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Drill Bits

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My drill bits seem to get dull quickly. Is there a kind of drill bit that lasts longer than the rest? What is the best kind to buy?


When it comes to drill bits, there are a lot of choices such as high-speed steel, black oxide, cobalt and titanium. While there are differences between these bits, all of them, regardless of the type, are generally well-suited for drilling metal.

Before you look for features and benefits of different bits, it’s important to first understand why drill bits get dull. What kills a drill bit is too much heat. Once a bit gets too hot, it loses its temper and becomes dull. Even if you sharpen it, it will dull again quickly, so you have to avoid building too much heat in your bits to make them last.

The heat buildup is caused by friction and the only way to reduce friction is to drill with the correct speed and pressure. If you spin a drill bit too fast, if you don’t put enough pressure on it or if you put too much pressure on it, you’re ultimately just building heat without cutting.


To refine your drilling technique, you should start with a good variable-speed drill with good trigger control. Start drilling at a slow speed with fairly heavy pressure. You should see metal chips and progress immediately to indicate proper cutting. Make minor adjustments in speed and pressure to get good results.

Different metals and different size drill bits will require different pressure and speed, so it takes a little getting used to.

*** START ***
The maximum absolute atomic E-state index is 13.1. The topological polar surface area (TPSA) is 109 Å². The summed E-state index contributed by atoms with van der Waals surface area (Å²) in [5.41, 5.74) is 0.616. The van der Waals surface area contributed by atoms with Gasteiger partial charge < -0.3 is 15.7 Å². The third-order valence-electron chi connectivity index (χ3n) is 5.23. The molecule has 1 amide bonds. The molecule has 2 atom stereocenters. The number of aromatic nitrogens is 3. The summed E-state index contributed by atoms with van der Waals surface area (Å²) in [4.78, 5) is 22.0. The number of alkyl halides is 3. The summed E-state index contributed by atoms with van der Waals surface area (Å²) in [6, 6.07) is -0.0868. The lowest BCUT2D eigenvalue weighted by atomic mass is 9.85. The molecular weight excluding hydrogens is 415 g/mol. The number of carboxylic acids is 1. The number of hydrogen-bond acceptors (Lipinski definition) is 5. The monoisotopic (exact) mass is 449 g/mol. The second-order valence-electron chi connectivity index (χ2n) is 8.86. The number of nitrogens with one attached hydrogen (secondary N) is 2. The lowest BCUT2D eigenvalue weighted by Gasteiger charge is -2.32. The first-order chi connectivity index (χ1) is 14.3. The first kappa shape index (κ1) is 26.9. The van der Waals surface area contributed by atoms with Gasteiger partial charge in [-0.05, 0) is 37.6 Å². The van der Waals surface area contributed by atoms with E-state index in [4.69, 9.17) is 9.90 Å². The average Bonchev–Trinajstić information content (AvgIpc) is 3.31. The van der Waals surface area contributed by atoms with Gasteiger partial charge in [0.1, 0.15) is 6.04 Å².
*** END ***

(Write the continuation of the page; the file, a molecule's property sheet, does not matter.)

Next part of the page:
Equally important as your technique is cutting oil. Simply put, cutting oil reduces friction and cools the bit and you should absolutely use it when drilling any type of metal.

As far as what to buy, more expensive bits such as cobalt or titanium-coated ones are designed to resist heat and friction, which will help them stay sharp longer. They will work better on harder metals like stainless steel, but keep in mind, you can ruin them just as quickly if you get them too hot. If you’re doing a lot with harder metals, you should consider bits that can handle the additional heat.

So, when it comes time to buy, consider the types of metals you work with most, look at your budget and make the best decision, keeping in mind that no matter what you buy, using the proper technique is what will make them last.


One final tip is the subject of a pilot hole. Many bits are available with a 135° split-point tip and these will generally start to cut quickly without a center punch or pilot hole, but if they don’t, this is a point where a lot of heat buildup will occur.

Drilling a pilot hole will not only ensure a perfect center but it will also allow your bits to cut immediately. A popular choice by technicians are double-ended bits, available in multiple small sizes and 10-packs. These are an economical choice that will save wear on your master set.

Jump on the tool truck. You will always be able to find the drill bits to fit your needs, always in stock, on your local tool truck. TS

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